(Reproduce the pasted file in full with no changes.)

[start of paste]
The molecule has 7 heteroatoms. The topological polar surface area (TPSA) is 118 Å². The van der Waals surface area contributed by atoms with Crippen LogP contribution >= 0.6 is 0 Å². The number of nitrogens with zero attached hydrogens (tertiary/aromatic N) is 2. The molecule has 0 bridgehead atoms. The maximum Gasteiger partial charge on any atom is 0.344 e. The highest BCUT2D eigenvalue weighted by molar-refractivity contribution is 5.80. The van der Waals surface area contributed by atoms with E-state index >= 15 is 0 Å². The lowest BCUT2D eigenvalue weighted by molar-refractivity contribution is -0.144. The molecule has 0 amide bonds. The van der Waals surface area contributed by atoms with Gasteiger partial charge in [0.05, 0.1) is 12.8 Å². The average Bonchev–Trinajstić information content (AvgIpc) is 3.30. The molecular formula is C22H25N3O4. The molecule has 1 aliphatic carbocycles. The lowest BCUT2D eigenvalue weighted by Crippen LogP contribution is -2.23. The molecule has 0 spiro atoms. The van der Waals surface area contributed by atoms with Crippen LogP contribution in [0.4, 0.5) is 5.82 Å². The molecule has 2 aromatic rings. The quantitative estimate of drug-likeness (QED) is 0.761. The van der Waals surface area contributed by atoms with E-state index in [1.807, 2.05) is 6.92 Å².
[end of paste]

The molecule has 7 heteroatoms. The topological polar surface area (TPSA) is 118 Å². The van der Waals surface area contributed by atoms with Crippen LogP contribution >= 0.6 is 0 Å². The number of nitrogens with zero attached hydrogens (tertiary/aromatic N) is 2. The molecule has 0 bridgehead atoms. The maximum Gasteiger partial charge on any atom is 0.344 e. The highest BCUT2D eigenvalue weighted by molar-refractivity contribution is 5.80. The van der Waals surface area contributed by atoms with E-state index >= 15 is 0 Å². The lowest BCUT2D eigenvalue weighted by molar-refractivity contribution is -0.144. The molecule has 0 amide bonds. The van der Waals surface area contributed by atoms with Gasteiger partial charge in [0.05, 0.1) is 12.8 Å². The average Bonchev–Trinajstić information content (AvgIpc) is 3.30. The molecular formula is C22H25N3O4. The molecule has 1 aliphatic carbocycles. The lowest BCUT2D eigenvalue weighted by Crippen LogP contribution is -2.23. The molecule has 0 spiro atoms. The van der Waals surface area contributed by atoms with Crippen LogP contribution in [0.4, 0.5) is 5.82 Å². The molecule has 2 aromatic rings. The quantitative estimate of drug-likeness (QED) is 0.761. The van der Waals surface area contributed by atoms with E-state index in [1.807, 2.05) is 6.92 Å².